G7 oil price cap not to blame for Turkey tanker queues, EU says

Oil tankers wait at anchorage in the Black Sea off Kilyos near IstanbulOil tankers wait at anchorage in the Black Sea off Kilyos near Istanbul, Turkey, December 8, 2022. REUTERS/Mehmet Emin Caliskan

BRUSSELS, Dec 9 (Reuters) – The Group of Seven countries' price cap on Russian oil is not responsible for a queue of tankers waiting in the Black Sea to pass through Istanbul's Bosphorus Strait on the way to the Mediterranean, the European Commission said.

The number of vessels queuing in the Black Sea increased on Friday to 20, according to the Tribeca shipping agency, amid talks to disperse the build-up.

Since the start of the month, Turkey has required vessels to provide proof of insurance covering their transit through the Bosphorus strait or when calling at Turkish ports, which is causing a logjam.

The queues have coincided with the introduction of a plan this week by G7 countries and the European Union to stop insurers from helping to export Russian oil by ship unless it is sold at a capped price, in an attempt to reduce Moscow's oil revenues.

"This situation is not due to the G7 oil price cap, since there is, in any case a 45-day wind-down period for seaborne Russian crude oil purchased before 5 December," a European Commission spokesperson told Reuters in emailed comments.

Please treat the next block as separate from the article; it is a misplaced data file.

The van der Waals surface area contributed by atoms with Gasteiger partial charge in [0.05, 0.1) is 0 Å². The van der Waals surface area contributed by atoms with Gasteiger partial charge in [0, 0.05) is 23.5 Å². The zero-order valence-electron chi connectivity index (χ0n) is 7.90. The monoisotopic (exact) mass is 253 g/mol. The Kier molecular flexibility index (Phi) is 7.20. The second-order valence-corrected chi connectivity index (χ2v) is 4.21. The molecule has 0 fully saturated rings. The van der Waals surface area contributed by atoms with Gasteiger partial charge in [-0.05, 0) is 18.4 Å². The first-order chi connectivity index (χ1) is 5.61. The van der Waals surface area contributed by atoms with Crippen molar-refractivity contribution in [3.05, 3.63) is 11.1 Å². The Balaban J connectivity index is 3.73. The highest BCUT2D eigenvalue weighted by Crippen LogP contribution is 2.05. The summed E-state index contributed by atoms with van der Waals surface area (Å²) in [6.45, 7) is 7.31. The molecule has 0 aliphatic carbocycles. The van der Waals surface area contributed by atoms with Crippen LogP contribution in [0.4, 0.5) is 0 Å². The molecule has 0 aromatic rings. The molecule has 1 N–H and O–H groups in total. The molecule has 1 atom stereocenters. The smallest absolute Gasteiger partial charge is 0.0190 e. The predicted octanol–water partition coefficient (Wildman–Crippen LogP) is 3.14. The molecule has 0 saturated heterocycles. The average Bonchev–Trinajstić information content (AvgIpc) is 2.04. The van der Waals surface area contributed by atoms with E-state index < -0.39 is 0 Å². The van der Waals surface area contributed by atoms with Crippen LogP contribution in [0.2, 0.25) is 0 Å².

Under the G7 scheme's transition period, which runs to Jan. 19, services, such as insurance, can still be provided for seaborne Russian crude bought before Dec. 5, even if it was bought at a price above the cap.

The Commission spokesperson said that after this transition period, Turkish authorities can continue to verify the insurance policies of tankers in "exactly the same way as before".

"We are therefore in contact with the Turkish authorities to seek clarifications and are working to unblock the situation," the spokesperson said.

On Thursday, dismissing pressure from abroad over the lengthening queue, Turkey's maritime authority said it would continue to keep out of its waters oil tankers that lacked the appropriate insurance letters, and it needed time for checks.

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